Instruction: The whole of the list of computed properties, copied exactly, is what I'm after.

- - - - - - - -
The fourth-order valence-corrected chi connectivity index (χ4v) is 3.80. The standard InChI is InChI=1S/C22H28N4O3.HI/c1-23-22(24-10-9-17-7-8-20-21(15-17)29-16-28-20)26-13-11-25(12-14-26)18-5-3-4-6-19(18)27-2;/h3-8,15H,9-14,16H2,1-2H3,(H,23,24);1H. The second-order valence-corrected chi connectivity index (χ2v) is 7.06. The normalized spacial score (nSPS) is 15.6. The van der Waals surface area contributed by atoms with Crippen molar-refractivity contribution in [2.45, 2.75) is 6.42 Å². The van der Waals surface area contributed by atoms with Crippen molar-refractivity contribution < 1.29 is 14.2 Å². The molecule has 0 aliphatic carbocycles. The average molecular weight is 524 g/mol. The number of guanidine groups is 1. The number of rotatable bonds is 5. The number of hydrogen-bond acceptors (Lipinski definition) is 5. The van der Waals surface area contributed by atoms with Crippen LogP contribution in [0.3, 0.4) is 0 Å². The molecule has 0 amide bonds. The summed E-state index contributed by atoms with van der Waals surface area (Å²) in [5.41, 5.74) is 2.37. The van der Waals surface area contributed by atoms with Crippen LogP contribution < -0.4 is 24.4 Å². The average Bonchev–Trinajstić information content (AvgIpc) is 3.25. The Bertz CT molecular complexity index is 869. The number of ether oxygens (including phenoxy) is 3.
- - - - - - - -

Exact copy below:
The fourth-order valence-corrected chi connectivity index (χ4v) is 3.80. The standard InChI is InChI=1S/C22H28N4O3.HI/c1-23-22(24-10-9-17-7-8-20-21(15-17)29-16-28-20)26-13-11-25(12-14-26)18-5-3-4-6-19(18)27-2;/h3-8,15H,9-14,16H2,1-2H3,(H,23,24);1H. The second-order valence-corrected chi connectivity index (χ2v) is 7.06. The normalized spacial score (nSPS) is 15.6. The van der Waals surface area contributed by atoms with Crippen molar-refractivity contribution in [2.45, 2.75) is 6.42 Å². The van der Waals surface area contributed by atoms with Crippen molar-refractivity contribution < 1.29 is 14.2 Å². The molecule has 0 aliphatic carbocycles. The average molecular weight is 524 g/mol. The number of guanidine groups is 1. The number of rotatable bonds is 5. The number of hydrogen-bond acceptors (Lipinski definition) is 5. The van der Waals surface area contributed by atoms with Crippen LogP contribution in [0.3, 0.4) is 0 Å². The molecule has 0 amide bonds. The summed E-state index contributed by atoms with van der Waals surface area (Å²) in [5.41, 5.74) is 2.37. The van der Waals surface area contributed by atoms with Crippen LogP contribution < -0.4 is 24.4 Å². The average Bonchev–Trinajstić information content (AvgIpc) is 3.25. The Bertz CT molecular complexity index is 869. The number of ether oxygens (including phenoxy) is 3.